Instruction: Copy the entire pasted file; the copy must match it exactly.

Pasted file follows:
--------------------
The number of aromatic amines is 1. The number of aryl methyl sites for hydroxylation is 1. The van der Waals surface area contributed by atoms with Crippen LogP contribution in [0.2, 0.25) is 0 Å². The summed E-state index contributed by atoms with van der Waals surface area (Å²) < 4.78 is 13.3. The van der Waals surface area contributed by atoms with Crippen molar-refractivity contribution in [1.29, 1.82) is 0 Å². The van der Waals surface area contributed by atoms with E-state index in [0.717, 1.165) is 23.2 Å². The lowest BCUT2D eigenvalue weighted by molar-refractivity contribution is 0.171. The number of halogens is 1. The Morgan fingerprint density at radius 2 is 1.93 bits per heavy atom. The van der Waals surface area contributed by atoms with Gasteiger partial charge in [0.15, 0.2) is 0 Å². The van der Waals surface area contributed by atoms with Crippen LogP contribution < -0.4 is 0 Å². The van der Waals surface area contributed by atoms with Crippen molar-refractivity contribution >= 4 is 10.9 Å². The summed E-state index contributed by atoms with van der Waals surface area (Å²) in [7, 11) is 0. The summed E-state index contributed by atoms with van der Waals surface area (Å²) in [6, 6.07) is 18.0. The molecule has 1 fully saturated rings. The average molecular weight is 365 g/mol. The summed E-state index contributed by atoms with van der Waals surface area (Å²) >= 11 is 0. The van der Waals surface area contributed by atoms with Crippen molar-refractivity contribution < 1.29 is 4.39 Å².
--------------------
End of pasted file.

The number of aromatic amines is 1. The number of aryl methyl sites for hydroxylation is 1. The van der Waals surface area contributed by atoms with Crippen LogP contribution in [0.2, 0.25) is 0 Å². The summed E-state index contributed by atoms with van der Waals surface area (Å²) < 4.78 is 13.3. The van der Waals surface area contributed by atoms with Crippen molar-refractivity contribution in [1.29, 1.82) is 0 Å². The van der Waals surface area contributed by atoms with E-state index in [0.717, 1.165) is 23.2 Å². The lowest BCUT2D eigenvalue weighted by molar-refractivity contribution is 0.171. The number of halogens is 1. The Morgan fingerprint density at radius 2 is 1.93 bits per heavy atom. The van der Waals surface area contributed by atoms with Gasteiger partial charge in [0.15, 0.2) is 0 Å². The van der Waals surface area contributed by atoms with Crippen LogP contribution < -0.4 is 0 Å². The van der Waals surface area contributed by atoms with Crippen molar-refractivity contribution >= 4 is 10.9 Å². The summed E-state index contributed by atoms with van der Waals surface area (Å²) in [7, 11) is 0. The summed E-state index contributed by atoms with van der Waals surface area (Å²) in [6, 6.07) is 18.0. The molecule has 1 fully saturated rings. The average molecular weight is 365 g/mol. The summed E-state index contributed by atoms with van der Waals surface area (Å²) >= 11 is 0. The van der Waals surface area contributed by atoms with Crippen molar-refractivity contribution < 1.29 is 4.39 Å².